The perfect Tbilisi dinner has to include the two most iconic Georgian dishes: adjaruli khachapuri and khinkali. Unfortunately, it’s hard to find a restaurant that excels in both of those categories, but luckily most reputable restaurants will do one well, and one adequately. You’ll need something else to eat or the (delicious) dough + grease combo of those dishes will put you right to sleep. When you look at the menu, though, you might find some alarming options listed: “coup of vodka” “mind with fungus” and “boiled language”.

Party food in a Tbilisi restaurant--before the dessert!

Party food in a Tbilisi restaurant–before the dessert!

Allow me to translate: “glass of vodka” “brains with mushrooms” and “boiled tongue”…still maybe not the biggest crowd-pleasers, but far more food-like. It’s a bit of a sport in Tbilisi to spot the mistakes on menus. In one khachapuri restaurant, the tri-lingual menu I was given featured editing marks in red pen throughout the Russian version–and I was itching for a red pen of my own to take to the English version. My best guess is that lots of the menus were translated by a schoolkid with an outdated dictionary. Getting someone with a language background and a modern dictionary–or, better still, internet access–would make a world of difference. The bigger, more profitable restaurants catering to tourists may want to use translation software and get something that actually helps visitors choose their meal..

Even the places with better menu information will often not really translate the full menu. What, pray tell, is “Madame Bovary” or “chikhirtma”? (Answer: They’re both pretty good. Madame Bovary is a stroganoff-y thing topped with fried potatoes, and chikhirtma is a chicken and egg soup). Though it’s usually just the name of a dish that’s translated; there’s often an ingredients list in Georgian. That’s where a little bit of work can pay off in getting food you actually want to eat! While there are lots of difficulties in having non-experts translate between English and Georgian due to the weirdness “charm” of Georgian verbs, it’s pretty easy to translate nouns, which is what a  savvy eater will do here–pick your favorite way to translate (friend/dictionary/internet/app) and look up the list of things in a dish; you should at least know if you’re expecting meat or veg. Depending on the neighborhood and likelihood of foreigners, the server might be able to describe a few of the ingredients in the dish, as well. Make sure you order some Georgian wine, too–the house wine is generally cheap and drinkable. If you’re willing to spend a bit more, explore particular vineyards and varieties to find your favorite.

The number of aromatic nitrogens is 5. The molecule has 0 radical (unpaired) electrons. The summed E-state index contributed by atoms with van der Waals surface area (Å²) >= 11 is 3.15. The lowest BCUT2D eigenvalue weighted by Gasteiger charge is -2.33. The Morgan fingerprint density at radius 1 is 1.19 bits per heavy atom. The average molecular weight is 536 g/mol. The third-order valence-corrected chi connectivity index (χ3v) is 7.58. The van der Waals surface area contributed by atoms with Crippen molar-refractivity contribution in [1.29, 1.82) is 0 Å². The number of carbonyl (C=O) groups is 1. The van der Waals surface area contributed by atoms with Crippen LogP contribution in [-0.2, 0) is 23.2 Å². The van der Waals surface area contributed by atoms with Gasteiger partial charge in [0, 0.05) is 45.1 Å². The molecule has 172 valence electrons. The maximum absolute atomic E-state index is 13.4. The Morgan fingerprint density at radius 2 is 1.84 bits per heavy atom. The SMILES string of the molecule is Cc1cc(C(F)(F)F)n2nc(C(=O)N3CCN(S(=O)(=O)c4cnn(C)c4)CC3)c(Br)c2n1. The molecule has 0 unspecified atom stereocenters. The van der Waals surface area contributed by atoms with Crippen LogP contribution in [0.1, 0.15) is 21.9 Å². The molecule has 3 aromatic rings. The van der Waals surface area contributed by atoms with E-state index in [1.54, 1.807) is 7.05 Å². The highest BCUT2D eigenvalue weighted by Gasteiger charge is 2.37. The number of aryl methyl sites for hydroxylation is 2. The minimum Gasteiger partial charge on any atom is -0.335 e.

Once you’ve figured out what to eat, there comes the question of eating it. Some Georgian foods–in particular khachapuri and khinkali, have a specific technique for eating them. Of course you can go your own way, but that will leave quite a mess. Most Georgians will be happy to offer you instruction; but be careful how you ask. A woman approaching a man in a restaurant or accepting his offer of food or drink is often seen as agreement to more than the meal.

Lots of the restaurants with the tastiest food in Tbilisi seem to also have the loudest music–sometimes this is fun: when they’ve got a great live band or you’re in the mood to dance like a fool. And while that can be fun, I also sometimes like to be able to talk to my dinner companions. Luckily, many restaurants have small private dining rooms called “coupes”, which can cut the noise a bit. Likewise, many restaurants do have more than one dining room, so you can distance yourself a bit further from the music.

After a night out like this, you’ll practically be an honorary Tbiliseli.

 

 

P.S. If you’re interested in travelling to Tbilisi, send me a message or leave a comment (or any other topics you’d like to hear about), and I’ll give it a think and try to write a post on the topic